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Lost in Time: Alcohol Tax Devaluation Could Rescue California’s State System

Alcohol Justice is calling on California Governor Gavin Newsom to bring the state’s alcohol excise tax into line with modern standards to fund the troubled California State University (CSU) system and other educational priorities.

In California, alcohol is taxed at fixed rates per volume produced. This means that the tax has lost 55% of its value due to inflation since it was last raised in 1992. In 2022, the state earned approximately $429 million in excise taxes on alcohol. However, simply adjusting the tax for inflation would raise an additional $523 million.

“Alcohol taxes are widely popular, effective at prevention, and can raise significant state revenue with only modest adjustments,” said Cruz Avila, executive director of Alcohol Justice. He added, “We know that California has made painful decisions in the recent budget round. If there is a choice to be made between raising the alcohol tax or hurting students, the effective choice seems obvious.”

As part of the budget negotiations, Gov. Newsom has proposed deferring nearly $500 million in needed funding for the CSU, as well as abandoning a $365 million expansion of Cal Grant, the main financial aid program run by the state. The system, which includes 23 campuses across the state, is already facing funding shortfalls. In 2023, the legislature passed AB 840, authored by Assemblymember Dawn Addis (D- San Luis Obispo), which aimed to desperately patch budget holes by making it easier for campuses to sell alcohol ads aimed at college students.

“When you pass bills with this kind of myopia, it’s much more likely that you’re going to hurt someone,” explained Michael Scippa, director of public affairs for Alcohol Justice. “About 40% of students at California State University are minors. When alcohol use is encouraged, not only do you increase the odds of collisions, assaults, and injuries, but you also increase the odds that these students will struggle academically. Many colleges also punish underage students they find drinking,” he adds. He also commented, “Imagine making money by advertising alcohol to students and then kicking them out for drinking.”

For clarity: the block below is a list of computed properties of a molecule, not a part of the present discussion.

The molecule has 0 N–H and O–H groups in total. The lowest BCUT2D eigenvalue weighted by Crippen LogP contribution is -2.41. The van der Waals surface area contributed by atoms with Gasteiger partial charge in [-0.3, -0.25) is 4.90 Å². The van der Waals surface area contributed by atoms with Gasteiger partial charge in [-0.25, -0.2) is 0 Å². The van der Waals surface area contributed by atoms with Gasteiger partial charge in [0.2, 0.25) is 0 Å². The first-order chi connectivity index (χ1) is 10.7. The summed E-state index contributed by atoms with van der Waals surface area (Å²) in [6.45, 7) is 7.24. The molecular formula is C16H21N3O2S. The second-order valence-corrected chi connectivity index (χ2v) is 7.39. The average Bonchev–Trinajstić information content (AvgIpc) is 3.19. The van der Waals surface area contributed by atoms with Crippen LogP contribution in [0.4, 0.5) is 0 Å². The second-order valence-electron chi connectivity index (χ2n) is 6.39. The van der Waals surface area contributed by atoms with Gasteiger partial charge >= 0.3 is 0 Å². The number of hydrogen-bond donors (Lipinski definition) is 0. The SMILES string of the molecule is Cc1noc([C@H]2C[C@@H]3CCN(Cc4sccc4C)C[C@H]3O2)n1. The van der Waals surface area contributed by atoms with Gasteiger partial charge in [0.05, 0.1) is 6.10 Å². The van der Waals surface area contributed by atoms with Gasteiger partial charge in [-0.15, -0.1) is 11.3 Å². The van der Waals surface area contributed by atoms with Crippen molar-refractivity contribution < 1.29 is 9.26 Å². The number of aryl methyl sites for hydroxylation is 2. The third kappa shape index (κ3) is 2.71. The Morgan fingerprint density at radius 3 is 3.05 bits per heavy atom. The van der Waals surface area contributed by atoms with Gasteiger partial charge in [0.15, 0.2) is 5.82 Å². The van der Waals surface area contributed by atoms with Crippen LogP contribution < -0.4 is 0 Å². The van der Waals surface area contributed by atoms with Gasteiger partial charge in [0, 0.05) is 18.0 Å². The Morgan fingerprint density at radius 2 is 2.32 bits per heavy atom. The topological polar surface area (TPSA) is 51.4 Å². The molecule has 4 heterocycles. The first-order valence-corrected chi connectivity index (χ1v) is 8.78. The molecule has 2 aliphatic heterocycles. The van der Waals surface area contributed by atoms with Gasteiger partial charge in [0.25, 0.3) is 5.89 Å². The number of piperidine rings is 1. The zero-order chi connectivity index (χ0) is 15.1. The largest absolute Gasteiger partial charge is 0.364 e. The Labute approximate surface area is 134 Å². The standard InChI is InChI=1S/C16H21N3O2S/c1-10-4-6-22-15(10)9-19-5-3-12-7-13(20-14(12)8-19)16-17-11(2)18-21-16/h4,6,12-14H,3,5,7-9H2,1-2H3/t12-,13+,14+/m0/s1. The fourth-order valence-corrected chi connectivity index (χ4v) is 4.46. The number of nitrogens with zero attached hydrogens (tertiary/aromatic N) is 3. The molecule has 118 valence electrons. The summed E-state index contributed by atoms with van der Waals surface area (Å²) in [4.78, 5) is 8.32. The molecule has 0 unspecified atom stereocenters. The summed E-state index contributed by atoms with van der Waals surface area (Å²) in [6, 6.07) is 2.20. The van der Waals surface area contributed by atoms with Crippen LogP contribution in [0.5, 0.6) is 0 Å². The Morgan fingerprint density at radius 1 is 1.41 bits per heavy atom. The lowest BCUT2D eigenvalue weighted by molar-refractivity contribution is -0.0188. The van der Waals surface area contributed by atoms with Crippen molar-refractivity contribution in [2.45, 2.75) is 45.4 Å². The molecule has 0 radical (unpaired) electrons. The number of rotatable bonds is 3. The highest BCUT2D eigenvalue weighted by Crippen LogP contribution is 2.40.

Research estimates that about 4,100 college students die annually from alcohol-related injuries, including 2,614 in traffic accidents. In addition, the number of alcohol-related drug deaths has skyrocketed over the past three years: simultaneous use of alcohol and opiates greatly increases the risk of overdose. However, research has long shown that alcohol consumption and related harms decrease as tax rates rise. According to a systematic review of the literature on alcohol taxes, doubling the tax would reduce mortality by an average of 35%. Increasing alcohol taxes to prevent harm has been supported by, among others, the Community Preventive Services Task Force, convened by the CDC and the World Health Organization.

“When we have such a straightforward strategy, with such strong evidence and so much international support, it’s practically negligent not to use it,” said Carson Benowitz-Fredericks, MSPH, director of research at Alcohol Justice. “Proposition 13 has made it exceptionally difficult to establish effective tax policies in California, but fixing the alcohol excise tax should be a no-brainer. Alcohol tax policies are simple, non-punitive, and widely popular. If the governor wanted to burnish his reputation as a no-nonsense, science-driven leader, this would be the place to start.”

Excise duties on alcohol are a “third way”, but the 1991 increase makes it clear that reform is possible. California’s budget woes aren’t going to magically ease next year, and the normalization of the alcohol excise tax would have an impact on future budgets. Former Gov. Jerry Brown had initiatives to raise taxes on education and they were emblematic political achievements of his administration. Alcohol Justice would like to see fixing the alcohol tax and funding of the CSU with the stroke of a pen in the May budget review to be an accomplishment of Governor Newsom’s signature.

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